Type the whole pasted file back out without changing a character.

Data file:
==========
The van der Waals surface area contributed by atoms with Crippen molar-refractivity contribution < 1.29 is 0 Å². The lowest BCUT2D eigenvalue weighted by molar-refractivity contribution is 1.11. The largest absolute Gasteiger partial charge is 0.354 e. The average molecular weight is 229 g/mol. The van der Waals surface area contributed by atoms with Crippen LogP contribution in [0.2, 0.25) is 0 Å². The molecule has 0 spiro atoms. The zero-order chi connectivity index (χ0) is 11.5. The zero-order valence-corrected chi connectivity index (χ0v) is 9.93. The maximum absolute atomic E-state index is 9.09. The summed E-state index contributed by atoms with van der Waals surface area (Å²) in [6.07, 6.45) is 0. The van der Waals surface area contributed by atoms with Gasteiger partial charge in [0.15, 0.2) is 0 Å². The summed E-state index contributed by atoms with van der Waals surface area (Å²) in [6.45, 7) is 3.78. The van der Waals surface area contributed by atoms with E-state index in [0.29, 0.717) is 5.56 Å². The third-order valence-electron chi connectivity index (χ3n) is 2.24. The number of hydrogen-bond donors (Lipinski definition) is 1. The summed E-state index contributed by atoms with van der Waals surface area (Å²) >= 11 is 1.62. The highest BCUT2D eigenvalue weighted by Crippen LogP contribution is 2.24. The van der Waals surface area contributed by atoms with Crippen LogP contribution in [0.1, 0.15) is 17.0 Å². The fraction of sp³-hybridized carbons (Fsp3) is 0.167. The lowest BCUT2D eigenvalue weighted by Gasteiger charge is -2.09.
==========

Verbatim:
The van der Waals surface area contributed by atoms with Crippen molar-refractivity contribution < 1.29 is 0 Å². The lowest BCUT2D eigenvalue weighted by molar-refractivity contribution is 1.11. The largest absolute Gasteiger partial charge is 0.354 e. The average molecular weight is 229 g/mol. The van der Waals surface area contributed by atoms with Crippen LogP contribution in [0.2, 0.25) is 0 Å². The molecule has 0 spiro atoms. The zero-order chi connectivity index (χ0) is 11.5. The zero-order valence-corrected chi connectivity index (χ0v) is 9.93. The maximum absolute atomic E-state index is 9.09. The summed E-state index contributed by atoms with van der Waals surface area (Å²) in [6.07, 6.45) is 0. The van der Waals surface area contributed by atoms with Gasteiger partial charge in [0.15, 0.2) is 0 Å². The summed E-state index contributed by atoms with van der Waals surface area (Å²) in [6.45, 7) is 3.78. The van der Waals surface area contributed by atoms with E-state index in [0.29, 0.717) is 5.56 Å². The third-order valence-electron chi connectivity index (χ3n) is 2.24. The number of hydrogen-bond donors (Lipinski definition) is 1. The summed E-state index contributed by atoms with van der Waals surface area (Å²) >= 11 is 1.62. The highest BCUT2D eigenvalue weighted by Crippen LogP contribution is 2.24. The van der Waals surface area contributed by atoms with Crippen LogP contribution in [0.1, 0.15) is 17.0 Å². The fraction of sp³-hybridized carbons (Fsp3) is 0.167. The lowest BCUT2D eigenvalue weighted by Gasteiger charge is -2.09.